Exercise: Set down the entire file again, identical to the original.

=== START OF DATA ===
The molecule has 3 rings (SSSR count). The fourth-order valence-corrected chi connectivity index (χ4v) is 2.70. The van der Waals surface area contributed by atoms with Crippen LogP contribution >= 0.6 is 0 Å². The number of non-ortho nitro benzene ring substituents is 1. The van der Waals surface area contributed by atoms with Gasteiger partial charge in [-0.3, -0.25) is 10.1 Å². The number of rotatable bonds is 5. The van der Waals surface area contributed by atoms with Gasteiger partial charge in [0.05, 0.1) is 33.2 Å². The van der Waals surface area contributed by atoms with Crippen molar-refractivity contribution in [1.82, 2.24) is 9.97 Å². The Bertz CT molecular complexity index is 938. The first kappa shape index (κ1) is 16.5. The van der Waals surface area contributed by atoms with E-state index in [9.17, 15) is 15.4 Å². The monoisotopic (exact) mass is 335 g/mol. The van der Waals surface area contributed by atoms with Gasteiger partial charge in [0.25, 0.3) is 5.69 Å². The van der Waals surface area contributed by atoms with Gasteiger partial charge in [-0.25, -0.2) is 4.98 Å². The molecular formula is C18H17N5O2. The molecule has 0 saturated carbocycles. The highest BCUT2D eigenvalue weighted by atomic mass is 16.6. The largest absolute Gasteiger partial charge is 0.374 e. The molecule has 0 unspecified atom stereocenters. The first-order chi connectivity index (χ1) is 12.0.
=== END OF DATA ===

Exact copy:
The molecule has 3 rings (SSSR count). The fourth-order valence-corrected chi connectivity index (χ4v) is 2.70. The van der Waals surface area contributed by atoms with Crippen LogP contribution >= 0.6 is 0 Å². The number of non-ortho nitro benzene ring substituents is 1. The van der Waals surface area contributed by atoms with Gasteiger partial charge in [-0.3, -0.25) is 10.1 Å². The number of rotatable bonds is 5. The van der Waals surface area contributed by atoms with Gasteiger partial charge in [0.05, 0.1) is 33.2 Å². The van der Waals surface area contributed by atoms with Crippen molar-refractivity contribution in [1.82, 2.24) is 9.97 Å². The Bertz CT molecular complexity index is 938. The first kappa shape index (κ1) is 16.5. The van der Waals surface area contributed by atoms with E-state index in [9.17, 15) is 15.4 Å². The monoisotopic (exact) mass is 335 g/mol. The van der Waals surface area contributed by atoms with Gasteiger partial charge in [0.25, 0.3) is 5.69 Å². The van der Waals surface area contributed by atoms with Gasteiger partial charge in [-0.25, -0.2) is 4.98 Å². The molecular formula is C18H17N5O2. The molecule has 0 saturated carbocycles. The highest BCUT2D eigenvalue weighted by atomic mass is 16.6. The largest absolute Gasteiger partial charge is 0.374 e. The molecule has 0 unspecified atom stereocenters. The first-order chi connectivity index (χ1) is 12.0.